In 2021, it is possible to receive up to $3,895 per month if you file for Social Security at age 70. The maximum amount of money you can draw at age 62 is $2,324.
If possible, take on part-time and seasonal jobs to cover your living expenses until working becomes too much for you to bear due to age.
On the other hand, if you are already receiving Social Security benefits, you must maximize every single dollar. Overspending, splurging, or buying things on impulse are not for you if you have no money saved for retirement and depending only on Social Security.
The best thing you can do is to figure a way to make your expenses less than what you receive. This means making a budget for your income and keeping track of every amount of money you spend. This is a smart move, even if the idea of budgeting doesn’t really appeal to you.
Keep in mind that the amounts of money mentioned above are the absolute maximum anyone can receive. Not everyone gets that type of check.
In many states, Social Security checks are worth only about $1,400 per month on average. Only a few states offer a monthly benefits payment of a little above $1,500.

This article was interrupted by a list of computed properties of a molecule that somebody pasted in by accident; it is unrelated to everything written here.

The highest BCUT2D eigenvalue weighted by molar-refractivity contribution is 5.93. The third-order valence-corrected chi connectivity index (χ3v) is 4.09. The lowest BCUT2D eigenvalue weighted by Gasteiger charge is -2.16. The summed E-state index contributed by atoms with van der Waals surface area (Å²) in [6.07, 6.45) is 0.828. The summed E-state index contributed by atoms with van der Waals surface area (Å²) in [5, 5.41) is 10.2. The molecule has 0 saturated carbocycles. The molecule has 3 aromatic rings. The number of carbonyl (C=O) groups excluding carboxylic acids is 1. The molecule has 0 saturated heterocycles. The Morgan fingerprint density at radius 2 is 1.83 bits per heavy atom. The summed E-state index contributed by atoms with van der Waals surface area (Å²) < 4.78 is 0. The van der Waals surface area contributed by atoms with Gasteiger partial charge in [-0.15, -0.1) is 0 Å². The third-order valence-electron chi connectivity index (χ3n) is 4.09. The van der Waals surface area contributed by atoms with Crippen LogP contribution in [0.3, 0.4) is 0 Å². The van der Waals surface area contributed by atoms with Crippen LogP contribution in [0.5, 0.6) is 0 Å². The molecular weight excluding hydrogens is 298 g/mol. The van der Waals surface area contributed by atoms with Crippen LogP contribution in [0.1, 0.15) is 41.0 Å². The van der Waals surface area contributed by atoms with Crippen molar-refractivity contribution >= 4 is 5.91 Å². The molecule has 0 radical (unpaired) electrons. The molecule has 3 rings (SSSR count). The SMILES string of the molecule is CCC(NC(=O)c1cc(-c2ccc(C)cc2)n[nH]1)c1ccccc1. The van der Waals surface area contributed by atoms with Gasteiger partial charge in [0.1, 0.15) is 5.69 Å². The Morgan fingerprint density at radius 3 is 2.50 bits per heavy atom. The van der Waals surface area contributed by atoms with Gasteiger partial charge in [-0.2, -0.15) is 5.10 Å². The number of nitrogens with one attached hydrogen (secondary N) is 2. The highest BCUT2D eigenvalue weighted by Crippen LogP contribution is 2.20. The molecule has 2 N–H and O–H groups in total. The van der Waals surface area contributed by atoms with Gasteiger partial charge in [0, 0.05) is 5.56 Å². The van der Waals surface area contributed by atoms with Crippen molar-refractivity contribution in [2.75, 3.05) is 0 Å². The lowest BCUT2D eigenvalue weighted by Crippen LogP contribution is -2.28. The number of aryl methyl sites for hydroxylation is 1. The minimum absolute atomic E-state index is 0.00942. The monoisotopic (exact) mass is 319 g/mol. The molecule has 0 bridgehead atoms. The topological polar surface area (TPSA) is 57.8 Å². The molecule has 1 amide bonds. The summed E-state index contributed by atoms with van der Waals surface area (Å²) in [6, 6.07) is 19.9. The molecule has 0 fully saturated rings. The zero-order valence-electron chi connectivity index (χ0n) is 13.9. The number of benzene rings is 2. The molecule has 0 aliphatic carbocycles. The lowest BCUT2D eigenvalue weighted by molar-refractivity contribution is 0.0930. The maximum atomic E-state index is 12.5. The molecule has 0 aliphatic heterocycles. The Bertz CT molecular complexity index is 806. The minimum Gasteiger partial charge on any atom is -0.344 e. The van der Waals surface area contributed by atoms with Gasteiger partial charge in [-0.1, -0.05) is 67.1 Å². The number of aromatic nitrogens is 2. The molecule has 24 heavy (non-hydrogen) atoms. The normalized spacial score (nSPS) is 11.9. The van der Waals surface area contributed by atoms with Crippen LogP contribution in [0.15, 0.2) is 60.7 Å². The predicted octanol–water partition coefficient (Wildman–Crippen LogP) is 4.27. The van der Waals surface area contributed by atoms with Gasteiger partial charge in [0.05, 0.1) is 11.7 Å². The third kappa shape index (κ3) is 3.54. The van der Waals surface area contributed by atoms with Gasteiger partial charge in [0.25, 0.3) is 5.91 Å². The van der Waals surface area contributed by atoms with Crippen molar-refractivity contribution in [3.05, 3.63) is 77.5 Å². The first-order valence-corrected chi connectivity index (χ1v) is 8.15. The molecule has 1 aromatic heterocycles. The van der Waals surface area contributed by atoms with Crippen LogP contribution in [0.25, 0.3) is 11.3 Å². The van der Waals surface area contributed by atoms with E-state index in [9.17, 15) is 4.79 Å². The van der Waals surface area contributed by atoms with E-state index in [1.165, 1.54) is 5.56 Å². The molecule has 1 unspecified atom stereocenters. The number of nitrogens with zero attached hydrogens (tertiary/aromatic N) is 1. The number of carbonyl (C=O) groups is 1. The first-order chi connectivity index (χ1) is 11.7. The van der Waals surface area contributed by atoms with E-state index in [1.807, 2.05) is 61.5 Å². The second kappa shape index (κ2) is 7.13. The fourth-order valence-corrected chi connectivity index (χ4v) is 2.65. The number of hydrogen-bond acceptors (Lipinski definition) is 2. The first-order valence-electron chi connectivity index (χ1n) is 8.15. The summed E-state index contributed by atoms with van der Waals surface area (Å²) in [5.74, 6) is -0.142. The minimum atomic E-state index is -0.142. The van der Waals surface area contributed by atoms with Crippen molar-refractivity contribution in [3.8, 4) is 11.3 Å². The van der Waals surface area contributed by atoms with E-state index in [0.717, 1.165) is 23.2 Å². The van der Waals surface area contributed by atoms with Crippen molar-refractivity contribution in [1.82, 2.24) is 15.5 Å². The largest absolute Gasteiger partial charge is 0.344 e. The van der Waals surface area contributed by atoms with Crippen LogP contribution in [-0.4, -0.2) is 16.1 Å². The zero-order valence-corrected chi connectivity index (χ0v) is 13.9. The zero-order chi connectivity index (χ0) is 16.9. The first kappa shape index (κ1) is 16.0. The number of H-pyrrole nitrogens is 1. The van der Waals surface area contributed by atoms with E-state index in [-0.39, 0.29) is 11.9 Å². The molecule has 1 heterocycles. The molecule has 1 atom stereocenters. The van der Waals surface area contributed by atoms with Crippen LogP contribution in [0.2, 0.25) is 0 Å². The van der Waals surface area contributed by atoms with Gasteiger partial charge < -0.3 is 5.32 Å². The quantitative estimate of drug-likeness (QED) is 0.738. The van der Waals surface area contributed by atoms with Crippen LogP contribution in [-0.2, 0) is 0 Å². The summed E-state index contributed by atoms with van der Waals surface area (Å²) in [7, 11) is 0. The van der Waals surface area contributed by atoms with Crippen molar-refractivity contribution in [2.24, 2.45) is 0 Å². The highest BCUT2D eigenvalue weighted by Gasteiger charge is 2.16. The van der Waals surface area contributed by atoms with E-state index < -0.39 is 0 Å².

Reduce Your Expenses
Similar to the recommendation to save up to 8 times your income before you stop working, telling you to reduce or cut back your expenses is easier said than done.
But with little to no savings at all, you pretty much don’t have a lot of options. Here are some ways to reduce your expenses:
Live in a smaller home: Holding on to your home because of sentimental values may not be in your best interest if you don’t have enough money in retirement. Moving to a more affordable part of town and even downsizing to a smaller home can significantly cut down your rent or mortgage payments. However, if you own your home outright with no mortgage debt, it is wiser to remain in your home and consider the next tip instead.
Have a roommate: Sharing your space might not be a bad idea if you’re looking to drastically cut back your living expenses. Besides, you can rent out part of your home, especially if you live in a fairly large home.
Save on transportation: Slash your transportation costs by owning only one car, buying a more economical car, or drive less by switching to public transportation. If you want to keep your car, consider using it to earn money by signing up with a rideshare company.
You might have to forego the idea of retirement if don’t want to downsize or overhaul your lifestyle.
Luckily, the traditional retirement age doesn’t seem to be biding anymore. In fact, it is considered illegal to force anyone to retire based on age.
In other words, retirement is a more matter of choice than compulsion. This gives you the leeway to work for as long as possible, at least, until you can save enough money to support yourself without working on a 9-to-5 grind.
Take Up a Retiree Job